An internationally acclaimed composer, the previous year had seen Knussen — who was 66 at the time of his death in July — awarded the Queen’s Medal for Music.

“Oliver’s music was... he didn’t write vast quantities,” reflects Waley-Cohen. “His pieces are so finely crafted — they’re the most perfect joy you can imagine.

“It’s just a really beautiful piece and we want to share it as much as we can. And we had the chance to work on it with him, of course — he was able to tell us exactly what he wanted.”

Speaking of composers, Huw Watkins is writing a new piece for Waley-Cohen — to be premiered at the Wigmore Hall in 2020. Does she often plan her concert diary so far ahead?

“A year ahead is about average. My furthest ahead date is at the end of 2020, so it can go a few years ahead! There’s a lot of forward planning, but also things can change. It’s quite reassuring, compared to actors or something. We’re still freelancers but we have more of an idea of what we’re going to be doing in a year’s time.”

Waley-Cohen’s words conjure an image of pristine icebergs floating in a clear blue sea — the public performances being what is visible above the surface, with a lot more going unseen underneath.

“Absolutely,” she laughs. “People often say ‘What do you do on days when you don’t have a concert?’ The main part of our job is the practising and the studying and the playing and, you know, then trying to get things ready so that we’re able to present them to the public and to share what we’ve discovered in the music.”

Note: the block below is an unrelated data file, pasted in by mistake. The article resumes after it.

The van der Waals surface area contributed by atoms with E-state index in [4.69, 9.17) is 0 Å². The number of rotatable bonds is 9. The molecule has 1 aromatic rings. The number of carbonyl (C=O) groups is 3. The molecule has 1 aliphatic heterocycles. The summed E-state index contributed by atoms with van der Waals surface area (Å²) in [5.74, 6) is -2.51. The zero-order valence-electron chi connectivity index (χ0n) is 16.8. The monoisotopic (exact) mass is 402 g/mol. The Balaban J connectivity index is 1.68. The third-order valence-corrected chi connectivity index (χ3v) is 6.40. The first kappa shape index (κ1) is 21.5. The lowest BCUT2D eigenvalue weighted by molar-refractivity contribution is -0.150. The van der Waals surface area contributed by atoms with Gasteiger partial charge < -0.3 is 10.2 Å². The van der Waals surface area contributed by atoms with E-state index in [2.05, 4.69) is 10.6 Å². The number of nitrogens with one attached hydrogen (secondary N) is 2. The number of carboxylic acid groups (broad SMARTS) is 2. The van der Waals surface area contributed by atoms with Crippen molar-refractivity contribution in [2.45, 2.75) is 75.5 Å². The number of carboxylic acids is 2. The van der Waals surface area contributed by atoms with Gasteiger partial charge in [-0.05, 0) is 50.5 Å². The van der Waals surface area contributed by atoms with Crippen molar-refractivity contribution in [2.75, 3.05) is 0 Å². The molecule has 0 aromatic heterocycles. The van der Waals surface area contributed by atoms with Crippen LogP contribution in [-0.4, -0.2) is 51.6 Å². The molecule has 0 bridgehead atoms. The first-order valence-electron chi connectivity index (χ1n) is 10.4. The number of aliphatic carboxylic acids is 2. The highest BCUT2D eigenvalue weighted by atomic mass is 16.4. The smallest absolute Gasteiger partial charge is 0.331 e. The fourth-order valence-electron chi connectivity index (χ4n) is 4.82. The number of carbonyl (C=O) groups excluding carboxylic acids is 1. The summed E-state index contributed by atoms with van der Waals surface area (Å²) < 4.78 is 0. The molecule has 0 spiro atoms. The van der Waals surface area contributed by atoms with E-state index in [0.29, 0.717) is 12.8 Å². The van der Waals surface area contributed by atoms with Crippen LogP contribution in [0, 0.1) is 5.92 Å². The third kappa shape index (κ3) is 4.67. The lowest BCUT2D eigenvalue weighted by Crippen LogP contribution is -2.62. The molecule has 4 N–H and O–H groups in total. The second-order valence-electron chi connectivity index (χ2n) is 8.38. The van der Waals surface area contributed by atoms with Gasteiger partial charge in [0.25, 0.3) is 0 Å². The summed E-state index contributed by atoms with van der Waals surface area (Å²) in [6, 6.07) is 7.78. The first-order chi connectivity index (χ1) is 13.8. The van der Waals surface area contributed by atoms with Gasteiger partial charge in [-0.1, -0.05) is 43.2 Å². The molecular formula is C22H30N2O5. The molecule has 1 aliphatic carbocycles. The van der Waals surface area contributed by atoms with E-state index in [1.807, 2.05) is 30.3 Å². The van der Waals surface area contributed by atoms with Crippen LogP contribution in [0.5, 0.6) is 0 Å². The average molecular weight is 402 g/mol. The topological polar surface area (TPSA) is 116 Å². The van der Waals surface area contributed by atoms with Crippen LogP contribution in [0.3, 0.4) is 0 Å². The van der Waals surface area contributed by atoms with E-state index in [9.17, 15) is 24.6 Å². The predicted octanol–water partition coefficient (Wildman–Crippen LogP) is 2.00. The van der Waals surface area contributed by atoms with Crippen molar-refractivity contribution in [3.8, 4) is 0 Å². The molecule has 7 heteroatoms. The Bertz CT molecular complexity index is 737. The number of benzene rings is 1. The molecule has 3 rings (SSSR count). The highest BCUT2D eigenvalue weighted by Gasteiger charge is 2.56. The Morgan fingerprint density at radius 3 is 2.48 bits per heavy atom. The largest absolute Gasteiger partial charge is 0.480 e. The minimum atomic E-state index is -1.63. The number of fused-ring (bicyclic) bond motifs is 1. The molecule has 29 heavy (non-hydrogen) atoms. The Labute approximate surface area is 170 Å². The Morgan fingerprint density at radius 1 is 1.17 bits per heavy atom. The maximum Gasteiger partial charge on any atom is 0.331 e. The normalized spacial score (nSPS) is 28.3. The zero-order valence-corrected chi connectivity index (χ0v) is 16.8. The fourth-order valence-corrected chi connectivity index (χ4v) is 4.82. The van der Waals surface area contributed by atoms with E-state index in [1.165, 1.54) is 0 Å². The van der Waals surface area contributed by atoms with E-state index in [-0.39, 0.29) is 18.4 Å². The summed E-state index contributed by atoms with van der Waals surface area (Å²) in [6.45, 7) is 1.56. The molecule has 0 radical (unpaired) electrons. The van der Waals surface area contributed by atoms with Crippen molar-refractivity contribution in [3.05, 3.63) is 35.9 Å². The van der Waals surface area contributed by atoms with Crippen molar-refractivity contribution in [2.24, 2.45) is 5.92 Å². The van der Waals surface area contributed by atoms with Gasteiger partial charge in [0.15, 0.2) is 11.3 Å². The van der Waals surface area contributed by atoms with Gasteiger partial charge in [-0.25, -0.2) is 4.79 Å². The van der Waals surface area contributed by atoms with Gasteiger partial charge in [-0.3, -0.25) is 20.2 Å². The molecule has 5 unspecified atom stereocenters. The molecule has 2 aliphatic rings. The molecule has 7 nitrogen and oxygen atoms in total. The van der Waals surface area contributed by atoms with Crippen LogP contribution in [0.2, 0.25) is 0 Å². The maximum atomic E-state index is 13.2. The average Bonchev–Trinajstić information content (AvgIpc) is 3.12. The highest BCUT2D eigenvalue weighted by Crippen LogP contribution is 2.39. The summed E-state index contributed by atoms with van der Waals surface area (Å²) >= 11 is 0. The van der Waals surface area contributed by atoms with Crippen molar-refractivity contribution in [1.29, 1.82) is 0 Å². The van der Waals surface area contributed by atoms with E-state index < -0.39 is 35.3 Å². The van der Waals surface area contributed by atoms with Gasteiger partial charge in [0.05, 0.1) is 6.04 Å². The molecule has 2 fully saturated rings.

The concert will open with Mozart’s Violin Sonata in E minor followed by Beethoven’s Violin Sonata No10 in G major and Knussen’s Reflection for Violin and Piano before the concert concludes with Prokofiev’s celebrated Violin Sonata No1 in F minor.

Sarah Miller and Julia Carey of Henley-based promoters S&J Events said: “This is our debut event and we decided to focus on a violin concerto evening to kick-start the business — as we know how many classical music enthusiasts there are here in Henley.

“We also hope to appeal to a cross-section of ages, as Tamsin, having played since the age of two, is a particularly youthful violinist for her award-winning experience, and Huw Watkins is critically acclaimed as a pianist in the classical world.

“We are very fortunate to be sponsored by Rocco Forte Hotels for this event, as well as supported by Mr Hobbs Gin — who will be offering a complimentary drink to ticket holders on the night.

“Tamsin is with Signum Records and an ECHO Rising Star, so we are particularly thrilled that she will be performing for one night in Henley at the Kenton Theatre, and we consider this to be an unmissable event for music lovers.”

Tickets for the concert on Saturday, November 3, are priced £25. Doors open at 7pm, with complimentary cocktails courtesy of Mr Hobbs Gin being served until 7.40pm, when the performance starts. For more information and to book, call (01491) 575698 or visit www.kentontheatre.co.uk